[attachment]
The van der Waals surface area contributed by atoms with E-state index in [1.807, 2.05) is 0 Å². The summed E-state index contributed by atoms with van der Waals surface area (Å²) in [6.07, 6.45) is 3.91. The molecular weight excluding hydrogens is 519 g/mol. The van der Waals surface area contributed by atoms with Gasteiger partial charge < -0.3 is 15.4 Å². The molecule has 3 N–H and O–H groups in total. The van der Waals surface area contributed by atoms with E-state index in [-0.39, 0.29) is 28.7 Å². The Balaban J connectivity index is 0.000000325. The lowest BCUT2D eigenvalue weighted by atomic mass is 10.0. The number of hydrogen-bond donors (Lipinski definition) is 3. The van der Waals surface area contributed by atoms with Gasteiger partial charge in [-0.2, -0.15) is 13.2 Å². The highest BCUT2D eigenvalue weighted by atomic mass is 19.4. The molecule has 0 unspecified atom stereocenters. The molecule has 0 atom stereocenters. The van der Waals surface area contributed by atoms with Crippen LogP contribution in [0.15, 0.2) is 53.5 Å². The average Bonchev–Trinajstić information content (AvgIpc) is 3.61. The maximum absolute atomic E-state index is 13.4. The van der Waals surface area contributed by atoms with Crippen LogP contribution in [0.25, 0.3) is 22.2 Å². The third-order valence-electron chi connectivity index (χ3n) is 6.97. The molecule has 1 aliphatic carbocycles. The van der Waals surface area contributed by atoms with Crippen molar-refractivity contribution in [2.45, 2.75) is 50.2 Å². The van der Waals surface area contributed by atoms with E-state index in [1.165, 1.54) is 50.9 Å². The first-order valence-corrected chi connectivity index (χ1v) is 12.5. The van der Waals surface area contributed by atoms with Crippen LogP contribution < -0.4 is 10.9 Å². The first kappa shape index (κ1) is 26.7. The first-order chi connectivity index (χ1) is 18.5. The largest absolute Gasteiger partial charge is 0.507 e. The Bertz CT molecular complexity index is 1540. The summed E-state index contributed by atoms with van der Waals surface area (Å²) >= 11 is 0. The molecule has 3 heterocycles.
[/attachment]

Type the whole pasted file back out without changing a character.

The van der Waals surface area contributed by atoms with E-state index in [1.807, 2.05) is 0 Å². The summed E-state index contributed by atoms with van der Waals surface area (Å²) in [6.07, 6.45) is 3.91. The molecular weight excluding hydrogens is 519 g/mol. The van der Waals surface area contributed by atoms with Gasteiger partial charge < -0.3 is 15.4 Å². The molecule has 3 N–H and O–H groups in total. The van der Waals surface area contributed by atoms with E-state index in [-0.39, 0.29) is 28.7 Å². The Balaban J connectivity index is 0.000000325. The lowest BCUT2D eigenvalue weighted by atomic mass is 10.0. The number of hydrogen-bond donors (Lipinski definition) is 3. The van der Waals surface area contributed by atoms with Gasteiger partial charge in [-0.2, -0.15) is 13.2 Å². The highest BCUT2D eigenvalue weighted by atomic mass is 19.4. The molecule has 0 unspecified atom stereocenters. The molecule has 0 atom stereocenters. The van der Waals surface area contributed by atoms with Crippen LogP contribution in [0.15, 0.2) is 53.5 Å². The average Bonchev–Trinajstić information content (AvgIpc) is 3.61. The maximum absolute atomic E-state index is 13.4. The van der Waals surface area contributed by atoms with Crippen LogP contribution in [0.25, 0.3) is 22.2 Å². The third-order valence-electron chi connectivity index (χ3n) is 6.97. The molecule has 1 aliphatic carbocycles. The van der Waals surface area contributed by atoms with Crippen molar-refractivity contribution in [2.45, 2.75) is 50.2 Å². The van der Waals surface area contributed by atoms with E-state index in [1.165, 1.54) is 50.9 Å². The first-order valence-corrected chi connectivity index (χ1v) is 12.5. The van der Waals surface area contributed by atoms with Crippen LogP contribution < -0.4 is 10.9 Å². The first kappa shape index (κ1) is 26.7. The first-order chi connectivity index (χ1) is 18.5. The largest absolute Gasteiger partial charge is 0.507 e. The Bertz CT molecular complexity index is 1540. The summed E-state index contributed by atoms with van der Waals surface area (Å²) >= 11 is 0. The molecule has 3 heterocycles.